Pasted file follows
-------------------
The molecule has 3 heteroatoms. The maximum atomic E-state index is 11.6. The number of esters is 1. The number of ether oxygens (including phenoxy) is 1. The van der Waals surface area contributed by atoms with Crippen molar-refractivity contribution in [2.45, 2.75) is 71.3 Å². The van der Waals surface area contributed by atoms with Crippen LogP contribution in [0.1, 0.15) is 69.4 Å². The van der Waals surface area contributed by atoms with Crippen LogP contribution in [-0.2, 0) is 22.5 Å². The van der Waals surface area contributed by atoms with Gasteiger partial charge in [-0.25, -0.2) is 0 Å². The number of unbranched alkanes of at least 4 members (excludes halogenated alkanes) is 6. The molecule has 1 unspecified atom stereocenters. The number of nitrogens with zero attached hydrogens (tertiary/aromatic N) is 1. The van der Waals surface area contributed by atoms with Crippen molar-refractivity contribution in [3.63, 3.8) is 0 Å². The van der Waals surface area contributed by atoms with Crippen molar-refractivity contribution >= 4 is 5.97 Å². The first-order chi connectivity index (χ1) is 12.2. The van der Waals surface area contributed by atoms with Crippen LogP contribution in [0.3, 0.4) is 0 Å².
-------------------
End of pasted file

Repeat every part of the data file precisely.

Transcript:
The molecule has 3 heteroatoms. The maximum atomic E-state index is 11.6. The number of esters is 1. The number of ether oxygens (including phenoxy) is 1. The van der Waals surface area contributed by atoms with Crippen molar-refractivity contribution in [2.45, 2.75) is 71.3 Å². The van der Waals surface area contributed by atoms with Crippen LogP contribution in [0.1, 0.15) is 69.4 Å². The van der Waals surface area contributed by atoms with Crippen LogP contribution in [-0.2, 0) is 22.5 Å². The van der Waals surface area contributed by atoms with Gasteiger partial charge in [-0.25, -0.2) is 0 Å². The number of unbranched alkanes of at least 4 members (excludes halogenated alkanes) is 6. The molecule has 1 unspecified atom stereocenters. The number of nitrogens with zero attached hydrogens (tertiary/aromatic N) is 1. The van der Waals surface area contributed by atoms with Crippen molar-refractivity contribution in [3.63, 3.8) is 0 Å². The van der Waals surface area contributed by atoms with Crippen molar-refractivity contribution >= 4 is 5.97 Å². The first-order chi connectivity index (χ1) is 12.2. The van der Waals surface area contributed by atoms with Crippen LogP contribution in [0.3, 0.4) is 0 Å².